(james benedict brown) on the road

Lost in caffeine translation (part one)

Posted in Posts by James Benedict Brown on 16 October, 2007


A few hours after getting back from America, the jet lag still playing havoc with my body clock, I picked up a hire car and drove south to Oxford. There was stuff in Sheffield that needed to go to Oxford, stuff in Oxford that needed to go to Norfolk, and stuff in Norfolk that needed to go to Sheffield. A five hundred mile tour of England was needed, and the simplest option was to do it in a car. The god of upgrades looked down on me as I waited at the rental office, and soon I was on the road in a little Nissan Note with automatic transmission. I spent the first hour’s drive down the busy M1 motorway trying to find inventive things for my redundant left leg to do in the absence of a clutch.

I stopped at the service plaza near East Midlands Airport at around 21h on that rainy Friday night. With sporadic sleeping I was lost in an unending day that had started in Chicago at some indeterminate point in the past. The main body of the service station was a bizarre recreation of an internal courtyard, with overpriced motel rooms looking down on an enclosed food court, complete with plastic planting and pointless sun shades. A forgetable steel and glass roof (picked at random from the drawer marked ‘curvy roofs that are cheap to build’) was slapped on top. It was not, as the architect might have hoped, anything like a Mediteranean piazza.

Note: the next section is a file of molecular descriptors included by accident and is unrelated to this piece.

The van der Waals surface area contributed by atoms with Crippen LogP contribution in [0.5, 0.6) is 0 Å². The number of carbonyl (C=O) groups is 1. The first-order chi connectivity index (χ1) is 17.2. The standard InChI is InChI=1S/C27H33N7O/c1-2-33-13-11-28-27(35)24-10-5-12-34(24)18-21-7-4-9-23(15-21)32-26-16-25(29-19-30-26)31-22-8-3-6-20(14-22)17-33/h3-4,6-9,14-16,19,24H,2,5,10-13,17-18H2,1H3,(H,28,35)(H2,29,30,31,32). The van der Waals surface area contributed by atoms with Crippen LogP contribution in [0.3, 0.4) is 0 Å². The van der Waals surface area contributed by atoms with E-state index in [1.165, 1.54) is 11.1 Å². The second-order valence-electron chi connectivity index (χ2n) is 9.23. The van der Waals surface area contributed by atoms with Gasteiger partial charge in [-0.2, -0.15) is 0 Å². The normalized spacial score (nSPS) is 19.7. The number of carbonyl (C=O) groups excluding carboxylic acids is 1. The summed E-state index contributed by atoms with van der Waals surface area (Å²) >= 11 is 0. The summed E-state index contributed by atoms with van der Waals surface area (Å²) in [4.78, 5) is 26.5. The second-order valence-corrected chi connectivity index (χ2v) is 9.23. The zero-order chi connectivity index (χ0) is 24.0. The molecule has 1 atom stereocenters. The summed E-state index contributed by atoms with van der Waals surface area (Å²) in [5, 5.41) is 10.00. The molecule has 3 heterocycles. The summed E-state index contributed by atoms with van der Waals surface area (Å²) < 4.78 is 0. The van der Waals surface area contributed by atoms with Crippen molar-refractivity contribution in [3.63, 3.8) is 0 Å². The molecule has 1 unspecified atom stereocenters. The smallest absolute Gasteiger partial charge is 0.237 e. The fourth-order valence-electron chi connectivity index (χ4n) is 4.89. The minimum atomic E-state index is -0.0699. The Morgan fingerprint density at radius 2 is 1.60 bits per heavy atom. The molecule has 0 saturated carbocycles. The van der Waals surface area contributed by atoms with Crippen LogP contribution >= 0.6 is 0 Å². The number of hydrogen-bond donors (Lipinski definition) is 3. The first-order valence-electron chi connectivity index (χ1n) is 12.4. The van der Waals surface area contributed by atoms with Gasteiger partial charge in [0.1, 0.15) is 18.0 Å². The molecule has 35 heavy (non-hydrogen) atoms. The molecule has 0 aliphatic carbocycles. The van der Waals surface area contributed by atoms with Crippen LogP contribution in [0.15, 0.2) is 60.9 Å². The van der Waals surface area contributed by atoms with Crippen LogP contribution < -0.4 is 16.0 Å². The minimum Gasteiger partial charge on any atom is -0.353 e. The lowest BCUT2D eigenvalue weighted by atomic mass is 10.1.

As my body adapted to the change in time zone, my brain adapted to the change in currency. Surprised by the monstrous self service coffee bar, where stainless steel attachments to the coffee machines attempted to convey the impression of a fancy espresso bar, I took this photograph of the menu. Something didn’t seem quite right.

It was only about fifteen minutes later, sipping black ‘Americano’ as I joined the A42, that it clicked.

£2.25 (US$4.50) for a coffee. £2.60 ($5.20) if you want froth.

I’d complain about the high cost of wages, but the only person employed in that corner of the faux piaza was a spotty teenager whose sold job requirement was to be able to take money in exchange for coffee from automated vending machines without laughing out loud.

The coffee was, of course, horrible.


One Response

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  1. batesrar said, on 16 October, 2007 at 21:45

    Five hundred miles? You found something for your left leg to do for five hundred miles?!…

    Thanks for the comments on my blog. I really am starting to like the Arts Tower, especially as I spend more time looking at the IC.

    Is that really true, that the friends you make in the first few weeks really aren’t lasting? I’d have thought the opposite but can see why I could be wrong…

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